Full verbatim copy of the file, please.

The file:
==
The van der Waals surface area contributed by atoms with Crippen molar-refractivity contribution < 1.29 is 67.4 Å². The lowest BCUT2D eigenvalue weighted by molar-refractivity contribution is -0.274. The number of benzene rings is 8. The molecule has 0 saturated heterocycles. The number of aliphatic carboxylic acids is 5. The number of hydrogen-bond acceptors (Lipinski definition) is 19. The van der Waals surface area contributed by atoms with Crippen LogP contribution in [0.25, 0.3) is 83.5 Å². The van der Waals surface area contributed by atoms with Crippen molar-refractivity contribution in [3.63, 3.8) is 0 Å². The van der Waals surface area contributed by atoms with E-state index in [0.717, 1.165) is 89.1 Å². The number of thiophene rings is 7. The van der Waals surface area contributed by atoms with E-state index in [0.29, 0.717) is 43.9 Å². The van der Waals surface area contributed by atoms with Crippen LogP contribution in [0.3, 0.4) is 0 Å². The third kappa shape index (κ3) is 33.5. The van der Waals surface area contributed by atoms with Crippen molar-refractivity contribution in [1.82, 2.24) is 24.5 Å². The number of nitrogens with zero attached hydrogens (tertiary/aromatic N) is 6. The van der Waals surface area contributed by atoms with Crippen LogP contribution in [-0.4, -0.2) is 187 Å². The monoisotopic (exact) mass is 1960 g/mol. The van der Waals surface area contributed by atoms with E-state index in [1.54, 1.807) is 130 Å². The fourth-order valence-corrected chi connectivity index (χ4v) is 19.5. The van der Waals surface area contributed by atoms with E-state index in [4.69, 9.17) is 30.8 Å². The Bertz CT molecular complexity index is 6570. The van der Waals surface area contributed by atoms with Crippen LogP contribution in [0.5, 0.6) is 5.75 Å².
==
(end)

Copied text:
The van der Waals surface area contributed by atoms with Crippen molar-refractivity contribution < 1.29 is 67.4 Å². The lowest BCUT2D eigenvalue weighted by molar-refractivity contribution is -0.274. The number of benzene rings is 8. The molecule has 0 saturated heterocycles. The number of aliphatic carboxylic acids is 5. The number of hydrogen-bond acceptors (Lipinski definition) is 19. The van der Waals surface area contributed by atoms with Crippen LogP contribution in [0.25, 0.3) is 83.5 Å². The van der Waals surface area contributed by atoms with Crippen molar-refractivity contribution in [3.63, 3.8) is 0 Å². The van der Waals surface area contributed by atoms with E-state index in [0.717, 1.165) is 89.1 Å². The number of thiophene rings is 7. The van der Waals surface area contributed by atoms with E-state index in [0.29, 0.717) is 43.9 Å². The van der Waals surface area contributed by atoms with Crippen LogP contribution in [0.3, 0.4) is 0 Å². The third kappa shape index (κ3) is 33.5. The van der Waals surface area contributed by atoms with Crippen molar-refractivity contribution in [1.82, 2.24) is 24.5 Å². The number of nitrogens with zero attached hydrogens (tertiary/aromatic N) is 6. The van der Waals surface area contributed by atoms with Crippen LogP contribution in [-0.4, -0.2) is 187 Å². The monoisotopic (exact) mass is 1960 g/mol. The van der Waals surface area contributed by atoms with E-state index in [1.54, 1.807) is 130 Å². The fourth-order valence-corrected chi connectivity index (χ4v) is 19.5. The van der Waals surface area contributed by atoms with E-state index in [4.69, 9.17) is 30.8 Å². The Bertz CT molecular complexity index is 6570. The van der Waals surface area contributed by atoms with Crippen LogP contribution in [0.5, 0.6) is 5.75 Å².